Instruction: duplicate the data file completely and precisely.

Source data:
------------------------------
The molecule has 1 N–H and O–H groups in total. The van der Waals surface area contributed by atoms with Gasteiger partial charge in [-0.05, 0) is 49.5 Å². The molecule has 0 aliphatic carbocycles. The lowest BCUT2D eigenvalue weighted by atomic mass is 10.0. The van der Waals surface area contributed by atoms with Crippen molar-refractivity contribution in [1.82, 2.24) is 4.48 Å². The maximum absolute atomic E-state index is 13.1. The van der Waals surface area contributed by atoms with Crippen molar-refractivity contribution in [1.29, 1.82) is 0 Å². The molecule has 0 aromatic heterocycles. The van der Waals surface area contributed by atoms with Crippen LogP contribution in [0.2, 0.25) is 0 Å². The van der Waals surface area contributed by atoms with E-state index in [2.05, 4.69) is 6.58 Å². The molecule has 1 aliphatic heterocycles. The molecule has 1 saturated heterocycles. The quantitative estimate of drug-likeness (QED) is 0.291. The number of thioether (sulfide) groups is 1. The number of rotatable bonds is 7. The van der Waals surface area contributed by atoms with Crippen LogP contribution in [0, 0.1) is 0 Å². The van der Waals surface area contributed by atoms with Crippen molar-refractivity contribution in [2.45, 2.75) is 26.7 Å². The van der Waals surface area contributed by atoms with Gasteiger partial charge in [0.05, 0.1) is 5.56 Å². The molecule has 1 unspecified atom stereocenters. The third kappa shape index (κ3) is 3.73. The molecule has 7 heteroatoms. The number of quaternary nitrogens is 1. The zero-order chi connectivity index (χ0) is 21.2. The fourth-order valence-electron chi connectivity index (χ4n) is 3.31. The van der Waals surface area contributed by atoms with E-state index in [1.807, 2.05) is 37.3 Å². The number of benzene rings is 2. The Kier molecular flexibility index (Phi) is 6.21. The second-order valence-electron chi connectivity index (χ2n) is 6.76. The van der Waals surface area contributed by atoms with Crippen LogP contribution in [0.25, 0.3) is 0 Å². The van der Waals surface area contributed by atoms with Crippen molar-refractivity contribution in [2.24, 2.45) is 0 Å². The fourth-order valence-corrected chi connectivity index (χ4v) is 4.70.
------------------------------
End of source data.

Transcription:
The molecule has 1 N–H and O–H groups in total. The van der Waals surface area contributed by atoms with Gasteiger partial charge in [-0.05, 0) is 49.5 Å². The molecule has 0 aliphatic carbocycles. The lowest BCUT2D eigenvalue weighted by atomic mass is 10.0. The van der Waals surface area contributed by atoms with Crippen molar-refractivity contribution in [1.82, 2.24) is 4.48 Å². The maximum absolute atomic E-state index is 13.1. The van der Waals surface area contributed by atoms with Crippen molar-refractivity contribution in [1.29, 1.82) is 0 Å². The molecule has 0 aromatic heterocycles. The van der Waals surface area contributed by atoms with Crippen LogP contribution in [0.2, 0.25) is 0 Å². The van der Waals surface area contributed by atoms with E-state index in [2.05, 4.69) is 6.58 Å². The molecule has 1 aliphatic heterocycles. The molecule has 1 saturated heterocycles. The quantitative estimate of drug-likeness (QED) is 0.291. The number of thioether (sulfide) groups is 1. The number of rotatable bonds is 7. The van der Waals surface area contributed by atoms with Crippen LogP contribution in [0, 0.1) is 0 Å². The van der Waals surface area contributed by atoms with Crippen molar-refractivity contribution in [2.45, 2.75) is 26.7 Å². The van der Waals surface area contributed by atoms with Gasteiger partial charge in [0.05, 0.1) is 5.56 Å². The molecule has 1 unspecified atom stereocenters. The third kappa shape index (κ3) is 3.73. The molecule has 7 heteroatoms. The number of quaternary nitrogens is 1. The zero-order chi connectivity index (χ0) is 21.2. The fourth-order valence-electron chi connectivity index (χ4n) is 3.31. The van der Waals surface area contributed by atoms with E-state index in [1.807, 2.05) is 37.3 Å². The number of benzene rings is 2. The Kier molecular flexibility index (Phi) is 6.21. The second-order valence-electron chi connectivity index (χ2n) is 6.76. The van der Waals surface area contributed by atoms with Crippen LogP contribution in [0.25, 0.3) is 0 Å². The van der Waals surface area contributed by atoms with Crippen molar-refractivity contribution in [2.24, 2.45) is 0 Å². The fourth-order valence-corrected chi connectivity index (χ4v) is 4.70.